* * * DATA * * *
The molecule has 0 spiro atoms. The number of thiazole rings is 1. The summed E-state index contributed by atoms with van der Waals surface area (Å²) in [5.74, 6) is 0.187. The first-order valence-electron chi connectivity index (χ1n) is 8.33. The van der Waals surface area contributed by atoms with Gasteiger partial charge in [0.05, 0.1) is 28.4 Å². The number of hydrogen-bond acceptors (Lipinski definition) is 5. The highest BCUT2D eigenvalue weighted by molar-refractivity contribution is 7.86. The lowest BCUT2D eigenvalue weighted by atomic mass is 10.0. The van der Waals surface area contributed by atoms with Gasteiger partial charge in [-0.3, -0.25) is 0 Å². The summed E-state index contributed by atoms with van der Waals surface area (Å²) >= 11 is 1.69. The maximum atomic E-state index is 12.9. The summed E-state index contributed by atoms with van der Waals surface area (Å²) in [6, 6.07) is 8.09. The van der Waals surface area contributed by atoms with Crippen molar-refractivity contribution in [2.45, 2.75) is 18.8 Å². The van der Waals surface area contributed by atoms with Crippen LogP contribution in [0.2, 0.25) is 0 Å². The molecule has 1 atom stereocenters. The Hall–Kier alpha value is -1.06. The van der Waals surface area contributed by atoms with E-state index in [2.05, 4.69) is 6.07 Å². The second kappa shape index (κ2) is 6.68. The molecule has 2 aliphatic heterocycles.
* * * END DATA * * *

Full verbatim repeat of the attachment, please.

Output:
The molecule has 0 spiro atoms. The number of thiazole rings is 1. The summed E-state index contributed by atoms with van der Waals surface area (Å²) in [5.74, 6) is 0.187. The first-order valence-electron chi connectivity index (χ1n) is 8.33. The van der Waals surface area contributed by atoms with Gasteiger partial charge in [0.05, 0.1) is 28.4 Å². The number of hydrogen-bond acceptors (Lipinski definition) is 5. The highest BCUT2D eigenvalue weighted by molar-refractivity contribution is 7.86. The lowest BCUT2D eigenvalue weighted by atomic mass is 10.0. The van der Waals surface area contributed by atoms with Gasteiger partial charge in [-0.3, -0.25) is 0 Å². The summed E-state index contributed by atoms with van der Waals surface area (Å²) >= 11 is 1.69. The maximum atomic E-state index is 12.9. The summed E-state index contributed by atoms with van der Waals surface area (Å²) in [6, 6.07) is 8.09. The van der Waals surface area contributed by atoms with Crippen molar-refractivity contribution in [2.45, 2.75) is 18.8 Å². The van der Waals surface area contributed by atoms with Crippen LogP contribution in [0.2, 0.25) is 0 Å². The molecule has 1 atom stereocenters. The Hall–Kier alpha value is -1.06. The van der Waals surface area contributed by atoms with E-state index in [2.05, 4.69) is 6.07 Å². The second kappa shape index (κ2) is 6.68. The molecule has 2 aliphatic heterocycles.